3.4. Electron Work Function

The mass spectrometric approach for the work function determination is based on the use of thermochemical cycles including desorption enthalpies of ions and sublimation enthalpies of molecules as described elsewhere [34]. The desorption enthalpy of the ions, (851 K) =  kJ·mol−1, and the ions, (902 K) =  kJ·mol−1, were obtained from the temperature dependence of their ion currents; see Figure 7. The electron work function was calculated in accordance with the following expressions:where EA(I) is the electron affinity of iodine [22], D(CeI3) is the dissociation enthalpy of the CeI3 molecule, H°() is the enthalpy of the = I + CeI3 reaction (Table 6), and H°() is the enthalpy of the = I + 2CeI3 reaction.

The values equal to  eV and  eV were obtained from (5) and (6), respectively. They turned out to be close to (LaI3) =  eV [14].

4. Conclusions

New experimental data on the saturated vapor composition of CeI3 have been obtained by a Knudsen effusion mass spectrometer. The monomer, CeI3, dimer, Ce2I6, and trimer, Ce3I9, molecules, as well as the [I(CeI3)n] ions (0–2), have been observed in the temperature range of 747–994 K. The Ce3I9 molecules and the ions were detected for the first time. The sublimation enthalpies of the monomer and oligomer molecules were calculated by the second and third laws of thermodynamics. Critical analysis of all available data allowed us to recommend the following enthalpies of sublimation: (298.15 K) in kJ·mol−1: (monomer), (dimer), and (trimer) and to calculate the formation enthalpies, (298.15 K) in kJ·mol−1: (CeI3), (Ce2I6), (Ce3I9), (), and (). The electron work function for cerium triiodide ( eV) has also been evaluated.


A. Description of the Used Thermodynamic Functions of Molecules and Ions


The thermodynamic functions of CeI3 in the solid and liquid state were taken from [22].


For the first time the thermodynamic functions of monomer molecules CeI3 in the state of an ideal gas were evaluated by Myers and Graves [35] in the rigid rotator-harmonic oscillator (RRHO) approximation; these were included in the handbooks by Pankratz [36] and Barin [37]. Later the assessment of the functions was made by Osina et al. [38]; they can be found in the IVTANTHERMO database [22]. Recently Solomonik et al. [39] performed quantum-chemical calculations for at a multireference configuration interaction MRCISD+Q level of theory taking into account relativistic effects; a significant spin-orbit coupling effect on the molecular properties was revealed.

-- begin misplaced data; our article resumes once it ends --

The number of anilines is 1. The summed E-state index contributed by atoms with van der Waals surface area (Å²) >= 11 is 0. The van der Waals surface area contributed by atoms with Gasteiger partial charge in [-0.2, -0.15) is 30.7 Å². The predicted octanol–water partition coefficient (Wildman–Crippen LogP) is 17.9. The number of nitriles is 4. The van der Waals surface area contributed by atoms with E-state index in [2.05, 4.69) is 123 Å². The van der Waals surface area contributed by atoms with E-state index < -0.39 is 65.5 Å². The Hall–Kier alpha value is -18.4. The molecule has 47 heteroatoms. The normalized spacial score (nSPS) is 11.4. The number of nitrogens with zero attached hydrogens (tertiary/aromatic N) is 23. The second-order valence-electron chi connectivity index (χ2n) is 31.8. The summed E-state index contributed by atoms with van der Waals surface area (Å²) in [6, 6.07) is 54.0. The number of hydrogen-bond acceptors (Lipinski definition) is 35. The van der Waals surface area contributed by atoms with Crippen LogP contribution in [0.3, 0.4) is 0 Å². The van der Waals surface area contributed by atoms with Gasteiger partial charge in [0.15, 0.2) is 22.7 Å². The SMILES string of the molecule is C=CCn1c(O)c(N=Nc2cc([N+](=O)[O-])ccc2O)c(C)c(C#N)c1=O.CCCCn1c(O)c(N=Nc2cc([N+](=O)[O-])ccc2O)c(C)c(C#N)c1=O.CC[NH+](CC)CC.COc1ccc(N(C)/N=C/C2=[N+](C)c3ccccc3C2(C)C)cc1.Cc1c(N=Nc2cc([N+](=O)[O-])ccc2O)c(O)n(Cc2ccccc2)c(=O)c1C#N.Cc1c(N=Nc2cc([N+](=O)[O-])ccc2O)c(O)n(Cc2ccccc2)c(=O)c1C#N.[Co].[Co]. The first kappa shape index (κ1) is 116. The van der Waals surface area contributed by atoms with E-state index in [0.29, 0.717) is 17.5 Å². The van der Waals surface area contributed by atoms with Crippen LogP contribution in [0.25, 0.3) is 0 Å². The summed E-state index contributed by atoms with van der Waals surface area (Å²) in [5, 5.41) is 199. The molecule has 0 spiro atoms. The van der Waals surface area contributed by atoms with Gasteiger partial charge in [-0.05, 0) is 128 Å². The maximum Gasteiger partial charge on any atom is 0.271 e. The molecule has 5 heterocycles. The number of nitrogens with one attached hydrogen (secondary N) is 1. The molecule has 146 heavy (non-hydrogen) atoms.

The data used in this work are based on those from [22] taking into account the low lying electronic states computed in [39].


The thermodynamic functions of dimer molecules were calculated in the RRHO approximation using the molecular constants (symmetry ) from [40]. The electronic contribution was taken as doubled compared with the monomers in accordance with [41].


The thermodynamic functions of trimers were assessed by the additive approach with an empiric correction based on the functions of the monomer and oligomer molecules of LuCl3 [42] using the following expressions: where TDF means the thermodynamic functions Ф°(T) or H°(T) − H°(0).


The thermodynamic functions of the ions were computed in the RRHO approximation assuming a coincidence of the functions for and CeI4 based on the molecular constants taken from [43] and the electronic states from [39].


The thermodynamic functions of ions were evaluated by a comparative method on the basis of those for LnI3, (Ln = La, Ce) [22, 44], Ce2I6 [40], and [14] using the following relation:where

The thermodynamic functions used in this work were approximated by the polynomialThe coefficients of (A.4) are listed in Table 10.

Competing Interests

The authors declare that there is no conflict of interests regarding the publication of this paper.


This work was supported by the Ministry of Education and Science of the Russian Federation (Project no. 4.1385.2014 K).